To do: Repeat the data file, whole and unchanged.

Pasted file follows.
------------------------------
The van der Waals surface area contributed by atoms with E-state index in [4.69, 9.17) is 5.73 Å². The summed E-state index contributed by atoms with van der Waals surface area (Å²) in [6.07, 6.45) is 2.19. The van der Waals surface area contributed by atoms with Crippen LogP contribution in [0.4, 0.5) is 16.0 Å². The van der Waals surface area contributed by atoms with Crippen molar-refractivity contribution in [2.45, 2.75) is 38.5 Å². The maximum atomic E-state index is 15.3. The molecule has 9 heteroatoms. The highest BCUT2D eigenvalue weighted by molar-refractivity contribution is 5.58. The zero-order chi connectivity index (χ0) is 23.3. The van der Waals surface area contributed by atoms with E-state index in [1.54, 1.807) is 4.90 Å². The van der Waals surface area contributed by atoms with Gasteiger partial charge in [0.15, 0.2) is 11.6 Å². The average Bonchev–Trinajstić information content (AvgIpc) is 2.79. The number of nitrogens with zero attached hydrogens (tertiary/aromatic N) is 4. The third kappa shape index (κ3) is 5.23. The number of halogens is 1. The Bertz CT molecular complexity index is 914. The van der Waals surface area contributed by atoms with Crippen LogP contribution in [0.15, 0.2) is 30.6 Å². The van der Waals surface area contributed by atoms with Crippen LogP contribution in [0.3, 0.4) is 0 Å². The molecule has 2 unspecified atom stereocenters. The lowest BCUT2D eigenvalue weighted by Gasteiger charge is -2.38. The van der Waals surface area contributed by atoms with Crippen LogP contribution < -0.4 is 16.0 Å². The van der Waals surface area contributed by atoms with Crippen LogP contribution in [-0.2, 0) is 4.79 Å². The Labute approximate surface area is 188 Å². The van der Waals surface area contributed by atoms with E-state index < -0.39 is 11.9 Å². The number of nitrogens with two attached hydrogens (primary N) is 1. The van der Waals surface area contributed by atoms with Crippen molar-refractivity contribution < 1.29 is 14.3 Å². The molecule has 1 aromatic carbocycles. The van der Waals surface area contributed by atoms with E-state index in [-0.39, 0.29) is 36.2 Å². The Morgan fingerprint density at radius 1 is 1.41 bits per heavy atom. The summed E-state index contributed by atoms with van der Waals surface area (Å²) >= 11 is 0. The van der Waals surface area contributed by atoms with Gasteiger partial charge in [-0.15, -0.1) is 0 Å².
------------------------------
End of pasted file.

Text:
The van der Waals surface area contributed by atoms with E-state index in [4.69, 9.17) is 5.73 Å². The summed E-state index contributed by atoms with van der Waals surface area (Å²) in [6.07, 6.45) is 2.19. The van der Waals surface area contributed by atoms with Crippen LogP contribution in [0.4, 0.5) is 16.0 Å². The van der Waals surface area contributed by atoms with Crippen molar-refractivity contribution in [2.45, 2.75) is 38.5 Å². The maximum atomic E-state index is 15.3. The molecule has 9 heteroatoms. The highest BCUT2D eigenvalue weighted by molar-refractivity contribution is 5.58. The zero-order chi connectivity index (χ0) is 23.3. The van der Waals surface area contributed by atoms with E-state index in [1.54, 1.807) is 4.90 Å². The van der Waals surface area contributed by atoms with Gasteiger partial charge in [0.15, 0.2) is 11.6 Å². The average Bonchev–Trinajstić information content (AvgIpc) is 2.79. The number of nitrogens with zero attached hydrogens (tertiary/aromatic N) is 4. The third kappa shape index (κ3) is 5.23. The number of halogens is 1. The Bertz CT molecular complexity index is 914. The van der Waals surface area contributed by atoms with Crippen LogP contribution in [0.15, 0.2) is 30.6 Å². The van der Waals surface area contributed by atoms with Crippen LogP contribution in [0.3, 0.4) is 0 Å². The molecule has 2 unspecified atom stereocenters. The lowest BCUT2D eigenvalue weighted by Gasteiger charge is -2.38. The van der Waals surface area contributed by atoms with Crippen LogP contribution < -0.4 is 16.0 Å². The van der Waals surface area contributed by atoms with Crippen LogP contribution in [-0.2, 0) is 4.79 Å². The Labute approximate surface area is 188 Å². The van der Waals surface area contributed by atoms with E-state index < -0.39 is 11.9 Å². The number of nitrogens with two attached hydrogens (primary N) is 1. The van der Waals surface area contributed by atoms with Crippen molar-refractivity contribution < 1.29 is 14.3 Å². The molecule has 1 aromatic carbocycles. The van der Waals surface area contributed by atoms with E-state index in [-0.39, 0.29) is 36.2 Å². The Morgan fingerprint density at radius 1 is 1.41 bits per heavy atom. The summed E-state index contributed by atoms with van der Waals surface area (Å²) >= 11 is 0. The van der Waals surface area contributed by atoms with Gasteiger partial charge in [-0.15, -0.1) is 0 Å².